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Dividing Ferns In The Fall – How To Split, Repot & Overwinter Ferns Inside

Autumn is fast approaching, and that means it’s time to divide, replant and save those massive ferns that have been growing wild on your porch and patio!

All too often, the end of a growing season spells the end for ferns as well.

As early fall approaches, many ferns purchased back in the spring have grown to epic size.

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Although incredibly beautiful with their massive fronds and foliage, most unfortunately have begun to outgrow their container.

And that spells several problems for the fern and it’s owner.

The Demise Of Fall Ferns

First and foremost, it can make watering a difficult task. The overgrown, root-bound soil is unable to absorb hardly any moisture when watered.

Any water simply goes directly past the plant’s roots, and right through the bottom of the basket or container.

Secondly, the plants have grown to such an enormous size, it’s difficult to to find space to bring them inside to overwinter.

root bound plant
Once a fern becomes root bound, it can be difficult to water and maintain. Dividing the fern is an excellent way to create new and healthier plants.

Sadly, both result in most ferns being tossed away for good.

But fortunately, it doesn’t have to end that way at all. And the process to save them is easier than you might think!

Over-sized ferns can actually be split in early fall to create smaller plants. Plants that can then be brought indoors to overwinter and use again next year.

Not only is it a great way to keep your fern plant alive, but a perfect way to create even more ferns for next year’s porch and patio!

And it can all be done with the 3 simple steps listed below.

Dividing Ferns In The Fall – 3 Simple Steps To Success

Step 1 : Removing And Dividing The Fern

Although ferns can be divided almost any time during the growing season, fall division allows you to create manageable-sized plants to overwinter indoors.

Shearing back the foliage
Begin by shearing back the fern to about an inch or two from it’s base.

A day or two before dividing your ferns, stop watering your plant. This will allow the roots to shrink a bit and make cutting a little easier and less messy.

Begin by trimming the entire plant back to a few inches of growth. This will allow for new growth to form faster, and make transplanting easier.

As a side note, the cut fronds are great to add to a compost pile.

Next, remove the fern from the container. Usually at this point of the year, it is as simple as turning over and pulling out. Ferns are tough and can handle a bit of tugging if necessary.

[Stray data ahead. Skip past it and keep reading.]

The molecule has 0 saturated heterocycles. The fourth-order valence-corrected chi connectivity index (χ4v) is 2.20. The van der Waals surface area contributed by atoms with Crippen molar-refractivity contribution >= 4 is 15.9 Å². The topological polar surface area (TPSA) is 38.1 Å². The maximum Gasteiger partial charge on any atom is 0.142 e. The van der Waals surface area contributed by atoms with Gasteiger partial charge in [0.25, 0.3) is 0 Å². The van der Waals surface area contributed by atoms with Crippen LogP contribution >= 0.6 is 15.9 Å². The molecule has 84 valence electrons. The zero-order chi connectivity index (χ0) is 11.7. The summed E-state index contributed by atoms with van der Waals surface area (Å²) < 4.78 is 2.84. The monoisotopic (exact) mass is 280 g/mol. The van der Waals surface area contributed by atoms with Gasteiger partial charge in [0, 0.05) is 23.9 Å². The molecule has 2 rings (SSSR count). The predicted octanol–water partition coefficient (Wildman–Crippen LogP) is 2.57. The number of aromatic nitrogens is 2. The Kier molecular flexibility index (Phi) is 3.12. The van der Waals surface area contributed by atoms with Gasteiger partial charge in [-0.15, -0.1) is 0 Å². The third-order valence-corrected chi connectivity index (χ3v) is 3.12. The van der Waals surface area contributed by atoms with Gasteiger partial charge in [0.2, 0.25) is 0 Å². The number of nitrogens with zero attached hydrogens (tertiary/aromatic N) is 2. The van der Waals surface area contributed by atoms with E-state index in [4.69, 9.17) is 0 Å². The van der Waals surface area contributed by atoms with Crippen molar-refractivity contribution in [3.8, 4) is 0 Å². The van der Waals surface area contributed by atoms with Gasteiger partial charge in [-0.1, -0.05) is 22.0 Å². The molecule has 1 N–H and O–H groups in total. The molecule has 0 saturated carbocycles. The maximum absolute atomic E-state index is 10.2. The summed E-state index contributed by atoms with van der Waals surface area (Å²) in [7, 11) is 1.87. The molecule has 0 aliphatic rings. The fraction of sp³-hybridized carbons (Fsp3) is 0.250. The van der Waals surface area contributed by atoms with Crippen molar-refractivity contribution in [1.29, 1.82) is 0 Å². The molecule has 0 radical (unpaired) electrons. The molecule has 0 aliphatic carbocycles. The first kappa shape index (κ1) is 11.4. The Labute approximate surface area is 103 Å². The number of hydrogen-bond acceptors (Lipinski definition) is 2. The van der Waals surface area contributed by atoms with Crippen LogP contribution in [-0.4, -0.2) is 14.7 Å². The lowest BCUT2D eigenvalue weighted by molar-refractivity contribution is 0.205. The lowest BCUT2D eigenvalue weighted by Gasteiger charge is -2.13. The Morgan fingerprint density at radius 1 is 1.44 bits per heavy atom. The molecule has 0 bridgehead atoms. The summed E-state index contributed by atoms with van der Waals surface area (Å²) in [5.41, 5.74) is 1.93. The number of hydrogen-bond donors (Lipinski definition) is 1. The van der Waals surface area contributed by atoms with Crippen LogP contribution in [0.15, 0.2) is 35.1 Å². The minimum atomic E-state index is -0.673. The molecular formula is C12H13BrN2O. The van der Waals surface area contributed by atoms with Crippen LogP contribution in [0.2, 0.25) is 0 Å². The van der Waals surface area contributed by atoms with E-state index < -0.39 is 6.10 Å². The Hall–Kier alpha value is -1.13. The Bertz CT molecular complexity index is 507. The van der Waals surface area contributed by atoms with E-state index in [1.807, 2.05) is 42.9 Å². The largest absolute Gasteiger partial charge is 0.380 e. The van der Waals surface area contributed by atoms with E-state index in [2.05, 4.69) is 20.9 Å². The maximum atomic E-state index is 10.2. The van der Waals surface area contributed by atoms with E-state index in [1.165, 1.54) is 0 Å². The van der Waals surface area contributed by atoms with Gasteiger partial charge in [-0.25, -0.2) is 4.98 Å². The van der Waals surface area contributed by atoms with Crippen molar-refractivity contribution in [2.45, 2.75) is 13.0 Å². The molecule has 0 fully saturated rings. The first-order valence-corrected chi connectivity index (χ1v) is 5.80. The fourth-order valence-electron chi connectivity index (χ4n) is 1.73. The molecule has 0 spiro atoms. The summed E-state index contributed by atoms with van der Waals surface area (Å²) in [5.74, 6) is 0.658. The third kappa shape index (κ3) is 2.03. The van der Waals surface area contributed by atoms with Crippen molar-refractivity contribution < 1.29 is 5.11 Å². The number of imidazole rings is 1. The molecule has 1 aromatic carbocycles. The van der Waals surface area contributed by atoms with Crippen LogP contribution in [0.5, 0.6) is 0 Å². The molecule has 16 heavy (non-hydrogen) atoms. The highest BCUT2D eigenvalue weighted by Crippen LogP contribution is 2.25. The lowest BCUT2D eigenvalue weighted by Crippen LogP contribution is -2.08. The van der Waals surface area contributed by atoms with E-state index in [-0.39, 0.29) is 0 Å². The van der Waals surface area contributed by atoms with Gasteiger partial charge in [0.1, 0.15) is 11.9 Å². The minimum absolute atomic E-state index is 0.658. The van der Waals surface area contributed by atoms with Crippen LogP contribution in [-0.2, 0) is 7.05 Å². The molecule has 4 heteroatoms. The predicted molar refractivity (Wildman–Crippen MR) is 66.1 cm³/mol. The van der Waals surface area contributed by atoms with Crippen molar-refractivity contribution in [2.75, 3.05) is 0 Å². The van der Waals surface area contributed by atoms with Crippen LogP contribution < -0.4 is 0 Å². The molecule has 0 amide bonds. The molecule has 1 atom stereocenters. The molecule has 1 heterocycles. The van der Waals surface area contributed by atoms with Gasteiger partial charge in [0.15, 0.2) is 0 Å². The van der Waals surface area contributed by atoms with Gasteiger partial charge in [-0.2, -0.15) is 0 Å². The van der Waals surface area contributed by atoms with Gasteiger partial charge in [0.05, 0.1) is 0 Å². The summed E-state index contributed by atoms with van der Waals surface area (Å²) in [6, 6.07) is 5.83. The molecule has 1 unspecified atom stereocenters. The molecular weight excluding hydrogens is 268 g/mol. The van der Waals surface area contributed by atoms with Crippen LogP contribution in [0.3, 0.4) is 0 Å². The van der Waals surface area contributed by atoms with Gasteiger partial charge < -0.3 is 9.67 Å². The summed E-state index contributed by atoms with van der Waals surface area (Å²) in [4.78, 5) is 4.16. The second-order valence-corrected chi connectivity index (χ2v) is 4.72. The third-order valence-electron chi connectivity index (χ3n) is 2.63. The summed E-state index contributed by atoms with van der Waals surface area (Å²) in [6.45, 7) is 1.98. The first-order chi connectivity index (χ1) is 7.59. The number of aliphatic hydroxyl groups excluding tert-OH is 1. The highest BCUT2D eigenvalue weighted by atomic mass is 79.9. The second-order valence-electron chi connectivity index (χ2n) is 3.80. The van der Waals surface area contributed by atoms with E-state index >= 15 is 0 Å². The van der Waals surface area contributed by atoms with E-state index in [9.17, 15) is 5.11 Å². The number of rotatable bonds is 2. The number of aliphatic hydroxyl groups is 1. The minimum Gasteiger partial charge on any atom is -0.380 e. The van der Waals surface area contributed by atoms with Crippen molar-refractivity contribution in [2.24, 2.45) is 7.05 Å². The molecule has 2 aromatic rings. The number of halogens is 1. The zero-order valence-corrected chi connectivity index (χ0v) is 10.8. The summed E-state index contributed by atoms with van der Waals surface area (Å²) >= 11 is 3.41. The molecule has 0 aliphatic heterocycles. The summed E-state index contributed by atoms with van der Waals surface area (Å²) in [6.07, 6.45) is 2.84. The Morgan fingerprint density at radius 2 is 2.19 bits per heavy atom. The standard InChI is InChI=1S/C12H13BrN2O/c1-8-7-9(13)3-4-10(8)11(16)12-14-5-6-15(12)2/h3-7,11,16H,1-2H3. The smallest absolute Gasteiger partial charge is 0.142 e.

Removing the fern
Remove the plant from the container. Most will pop out freely late in the season.

You many need to use a knife to cut free any roots that have grown through the bottom container holes to make removal easier.

Dividing The Fern

Using a sharp shovel or knife, (A Hori-Hori tool works wonders for dividing nearly any perennial plant), divide the root ball into equal portions to create new plants.

splitting the fern
Taking a sharp shovel or cutting knife like a Hori-Hori, slice down to split the plant.

Most potted ferns can be quartered or cut into 3 equal pieces to create nice-sized transplants.

Re-Potting The Fern

Now it’s time to re-pot the plant.

Ferns do not do well when there is too much space, so keeping the new pots from being too big is important.

new plants created
4 ferns created from dividing a single fern.

Plant your new divisions in containers that are a quarter to a third larger than the size of the plant’s root division for best results.

Fill the bottom of your container with a high quality potting mix and place the divided fern in the pot. Fill around the edges, gently firming the soil to the roots.

There is no need to fertilize ferns at this point. Ferns require little additional nutrients to thrive. And a good potting soil is contains more than enough to obtain good growth.

repotting the plant
Re-pot after dividing the ferns in a good quality potting soil. Keep new containers to 1/4 to 1/3rd larger than the roots of the new plant.

In fact, too many nutrients can cause more issues to ferns than not enough.

Bringing Indoors

If done early enough in the fall and if temperatures are not freezing at night, place the plant in a shady area outdoors. The warmer weather will help start the new growth before having to bring indoors.

You will usually see new growth in a few weeks.

As soon as the threat of frost is in the forecast, it’s time for bringing them indoors. Do not worry if growth has not occurred yet. It will still continue to do so indoors.

Ferns overwinter and grow best indoors in moderate, indirect lighting.

A cool basement with indirect lighting from a basement well widow will work well. As will the corner of room that receives a bit of natural light from a nearby window.

dividing ferns and bringing ferns indoors for winter
Ferns overwinter indoors best in cool conditions with indirect light.

Avoid southern facing windows, or placing the plant directly in the window. Fern’s tender foliage can easily be burned from the combination of the sun’s rays and heat coming through the glass.

Ferns suffer more from over-watering indoors than from not enough. Only water when the soil completely dries out. See : Bringing Ferns Indoors For Winter

As spring rolls back around, take the plants back outside as soon as the threat of frost has passed.

Here is to keeping those beautiful summer fern baskets around for a few more years!

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